Forthcoming quantitative palaeoecology PhD and Postdoc positions in Bergen

There are vacancies for a 3-year PhD position and a 3-year post-doctoral fellow position at the University of Bergen’s Department of Biology within the Ecological and Environmental Change Research Group as part of the European Research Council funded project Humans on Planet Earth – Long-term impacts on biosphere dynamics (HOPE).

UPDATE:

These positions are now advertised: PhD; Postdoc.

About the HOPE project:

A critical question in Earth system science is what was the impact of prehistoric people on the biosphere? There is a wealth of information about human impact through clearance, agriculture, erosion, and modifying water and nutrient budgets. Humans have greatly changed the biosphere patterns on Earth in the last 8000–11,000 years, but have humans modified the major ecological processes (e.g. assembly rules, species interactions) that shape community assembly and dynamics? To answer this question, patterns in pollen-stratigraphical data for the last 11,500 years from over 2000 sites across the globe will be explored consistently using numerical techniques to detect quantitative changes in 25 ecosystem properties. Patterns in these properties will be compared statistically at sites within biomes, between biomes, within continents, and between continents to test the hypothesis that prehistoric human activities changed the basic processes of community assembly and that interrelationships between processes changed though time.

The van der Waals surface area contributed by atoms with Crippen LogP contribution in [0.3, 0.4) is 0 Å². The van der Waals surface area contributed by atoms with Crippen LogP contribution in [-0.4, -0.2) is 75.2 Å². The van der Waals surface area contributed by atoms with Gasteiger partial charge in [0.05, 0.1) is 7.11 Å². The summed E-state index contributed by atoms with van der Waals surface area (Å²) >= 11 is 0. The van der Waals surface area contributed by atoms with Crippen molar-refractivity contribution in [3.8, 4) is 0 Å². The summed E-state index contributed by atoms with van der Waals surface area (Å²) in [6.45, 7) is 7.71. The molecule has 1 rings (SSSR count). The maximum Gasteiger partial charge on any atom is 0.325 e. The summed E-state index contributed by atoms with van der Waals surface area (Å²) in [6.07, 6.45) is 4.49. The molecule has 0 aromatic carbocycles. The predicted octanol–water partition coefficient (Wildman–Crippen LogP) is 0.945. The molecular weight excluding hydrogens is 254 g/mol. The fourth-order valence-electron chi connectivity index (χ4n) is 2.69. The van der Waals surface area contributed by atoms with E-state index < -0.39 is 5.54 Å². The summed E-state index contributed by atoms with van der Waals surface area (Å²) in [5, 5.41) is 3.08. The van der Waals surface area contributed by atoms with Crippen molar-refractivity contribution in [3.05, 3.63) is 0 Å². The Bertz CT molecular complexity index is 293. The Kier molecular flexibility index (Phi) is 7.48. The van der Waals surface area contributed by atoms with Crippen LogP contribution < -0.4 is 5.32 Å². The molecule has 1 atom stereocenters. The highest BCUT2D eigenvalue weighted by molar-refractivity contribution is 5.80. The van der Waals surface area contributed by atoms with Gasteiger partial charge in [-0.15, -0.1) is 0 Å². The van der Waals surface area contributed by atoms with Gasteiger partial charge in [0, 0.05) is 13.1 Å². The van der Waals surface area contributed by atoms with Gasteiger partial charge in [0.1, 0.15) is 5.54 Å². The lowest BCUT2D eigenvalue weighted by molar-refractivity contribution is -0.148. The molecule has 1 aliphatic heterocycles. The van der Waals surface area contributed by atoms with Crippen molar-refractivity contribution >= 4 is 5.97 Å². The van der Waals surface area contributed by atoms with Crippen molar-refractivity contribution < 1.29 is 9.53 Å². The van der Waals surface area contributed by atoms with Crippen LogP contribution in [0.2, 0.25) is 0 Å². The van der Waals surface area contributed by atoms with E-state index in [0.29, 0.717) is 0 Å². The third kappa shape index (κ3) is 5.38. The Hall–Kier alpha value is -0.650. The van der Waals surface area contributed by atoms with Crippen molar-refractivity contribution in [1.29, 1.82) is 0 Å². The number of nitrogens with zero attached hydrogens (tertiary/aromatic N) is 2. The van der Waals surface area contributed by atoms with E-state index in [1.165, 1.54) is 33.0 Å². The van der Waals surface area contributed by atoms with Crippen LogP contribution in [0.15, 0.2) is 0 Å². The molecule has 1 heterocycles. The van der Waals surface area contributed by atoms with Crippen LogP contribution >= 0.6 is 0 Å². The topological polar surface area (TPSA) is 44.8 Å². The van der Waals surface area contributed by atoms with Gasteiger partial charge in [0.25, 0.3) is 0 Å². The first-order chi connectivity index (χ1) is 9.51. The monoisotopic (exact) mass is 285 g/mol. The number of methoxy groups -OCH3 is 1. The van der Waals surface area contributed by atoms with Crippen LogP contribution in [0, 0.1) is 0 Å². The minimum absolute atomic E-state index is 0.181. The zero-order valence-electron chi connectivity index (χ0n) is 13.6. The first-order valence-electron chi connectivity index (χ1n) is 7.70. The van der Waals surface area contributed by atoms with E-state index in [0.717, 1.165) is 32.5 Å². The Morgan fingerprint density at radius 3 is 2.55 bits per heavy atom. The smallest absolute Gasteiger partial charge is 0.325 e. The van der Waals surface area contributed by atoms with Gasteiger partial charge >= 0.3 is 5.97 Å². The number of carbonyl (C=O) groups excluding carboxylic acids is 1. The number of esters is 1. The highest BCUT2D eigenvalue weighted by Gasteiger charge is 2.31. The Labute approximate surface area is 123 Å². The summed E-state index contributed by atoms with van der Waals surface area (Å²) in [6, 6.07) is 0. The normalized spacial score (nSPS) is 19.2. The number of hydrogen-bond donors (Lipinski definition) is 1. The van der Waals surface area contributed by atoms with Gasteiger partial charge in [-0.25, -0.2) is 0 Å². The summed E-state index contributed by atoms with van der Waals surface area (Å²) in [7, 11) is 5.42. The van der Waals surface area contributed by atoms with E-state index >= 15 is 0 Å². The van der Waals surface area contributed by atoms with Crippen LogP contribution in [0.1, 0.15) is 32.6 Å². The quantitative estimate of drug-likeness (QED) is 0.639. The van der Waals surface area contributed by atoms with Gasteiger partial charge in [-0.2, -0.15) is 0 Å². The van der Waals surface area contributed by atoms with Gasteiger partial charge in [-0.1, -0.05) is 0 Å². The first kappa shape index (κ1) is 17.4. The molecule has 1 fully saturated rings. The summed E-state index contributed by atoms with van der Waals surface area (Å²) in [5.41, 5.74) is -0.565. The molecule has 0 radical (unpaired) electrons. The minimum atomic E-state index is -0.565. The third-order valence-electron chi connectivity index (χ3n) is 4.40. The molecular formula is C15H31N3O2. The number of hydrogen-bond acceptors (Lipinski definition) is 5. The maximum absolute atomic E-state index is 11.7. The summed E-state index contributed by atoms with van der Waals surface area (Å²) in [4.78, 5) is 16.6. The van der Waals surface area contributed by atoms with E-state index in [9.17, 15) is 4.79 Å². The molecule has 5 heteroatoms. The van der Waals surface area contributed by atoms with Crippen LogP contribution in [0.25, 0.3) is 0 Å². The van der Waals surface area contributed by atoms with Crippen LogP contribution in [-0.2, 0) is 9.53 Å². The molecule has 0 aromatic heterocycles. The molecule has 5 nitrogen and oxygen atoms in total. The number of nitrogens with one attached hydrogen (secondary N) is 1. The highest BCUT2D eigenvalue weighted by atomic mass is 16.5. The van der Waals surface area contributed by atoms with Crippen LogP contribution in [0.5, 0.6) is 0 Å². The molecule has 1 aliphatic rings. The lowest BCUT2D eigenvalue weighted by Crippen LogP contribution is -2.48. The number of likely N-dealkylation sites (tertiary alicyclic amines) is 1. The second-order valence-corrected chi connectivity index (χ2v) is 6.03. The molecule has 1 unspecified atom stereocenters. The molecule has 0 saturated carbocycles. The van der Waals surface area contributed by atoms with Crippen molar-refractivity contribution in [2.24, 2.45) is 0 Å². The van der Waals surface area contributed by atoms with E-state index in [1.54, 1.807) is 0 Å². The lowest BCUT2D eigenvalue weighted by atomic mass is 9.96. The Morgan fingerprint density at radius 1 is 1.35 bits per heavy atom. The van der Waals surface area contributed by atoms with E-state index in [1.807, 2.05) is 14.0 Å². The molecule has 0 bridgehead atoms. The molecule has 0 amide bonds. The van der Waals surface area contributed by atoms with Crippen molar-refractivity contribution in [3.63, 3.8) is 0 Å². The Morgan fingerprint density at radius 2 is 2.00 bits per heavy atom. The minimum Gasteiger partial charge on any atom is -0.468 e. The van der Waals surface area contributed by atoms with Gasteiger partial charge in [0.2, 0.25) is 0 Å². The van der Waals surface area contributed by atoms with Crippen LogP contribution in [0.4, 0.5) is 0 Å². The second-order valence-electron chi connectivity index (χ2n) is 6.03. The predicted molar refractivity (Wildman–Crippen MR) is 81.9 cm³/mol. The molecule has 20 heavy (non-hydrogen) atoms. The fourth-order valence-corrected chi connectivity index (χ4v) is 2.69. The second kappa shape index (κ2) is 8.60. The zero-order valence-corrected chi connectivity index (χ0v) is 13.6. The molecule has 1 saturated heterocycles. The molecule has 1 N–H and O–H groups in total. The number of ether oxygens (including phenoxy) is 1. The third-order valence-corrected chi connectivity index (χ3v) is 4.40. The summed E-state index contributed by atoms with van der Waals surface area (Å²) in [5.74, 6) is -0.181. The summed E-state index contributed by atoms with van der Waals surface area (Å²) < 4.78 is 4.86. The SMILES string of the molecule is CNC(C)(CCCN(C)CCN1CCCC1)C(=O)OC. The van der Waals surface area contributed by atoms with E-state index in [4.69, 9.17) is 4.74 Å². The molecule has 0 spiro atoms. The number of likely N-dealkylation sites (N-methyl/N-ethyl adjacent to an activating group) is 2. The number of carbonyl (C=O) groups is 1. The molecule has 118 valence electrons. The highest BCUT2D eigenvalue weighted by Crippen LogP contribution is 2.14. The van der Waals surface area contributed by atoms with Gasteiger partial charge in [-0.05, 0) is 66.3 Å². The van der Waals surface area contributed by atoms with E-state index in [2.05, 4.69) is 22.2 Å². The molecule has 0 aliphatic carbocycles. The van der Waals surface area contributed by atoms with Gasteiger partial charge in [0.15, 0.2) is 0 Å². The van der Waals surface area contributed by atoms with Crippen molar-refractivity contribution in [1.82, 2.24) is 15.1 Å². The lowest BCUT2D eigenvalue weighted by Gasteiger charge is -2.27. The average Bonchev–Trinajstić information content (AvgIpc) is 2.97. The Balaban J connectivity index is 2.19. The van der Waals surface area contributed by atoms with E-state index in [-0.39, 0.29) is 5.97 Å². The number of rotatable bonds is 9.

The PHD position

Qualifications and personal qualities:

  • The applicant must hold a Master’s or an equivalent degree within quantitative palaeoecology, biogeography, or ecology, or related fields relevant to the PhD project.
  • The successful candidate should be highly motivated, enjoy the challenge of working with very large data-sets, and understand the relevance of the data and the results.
  • The successful candidate can work independently and in a structured manner, and have the ability to cooperate with others within HOPE’s consortium as well as within the EECRG, and to follow through challenging ideas.
  • Proficiency in both written and oral English is essential.

Special requirements for the position:

The successful candidate should have experience in quantitative analyses of palaeoecological or ecological data using the statistical software R or related programs, as well as documented skills in one or more research fields relevant to the position (e.g. Quaternary palaeoecology, palaeoclimatology, applied statistics, numerical ecology, quantitative palaeoecology, biogeography, macroecology, community ecology, biodiversity), and some experience of using large databases.

Special responsibilities for the position:

The successful candidate will be primarily responsible for developing quantitative procedures for evaluating taxon co-occurrences and co-correlations from pollen-stratigraphical data expressed as ‘closed’ percentages, for applying these procedures to pollen data across the globe as part of the HOPE project, and for evaluating taxon co-occurrence analysis in palaeoecology.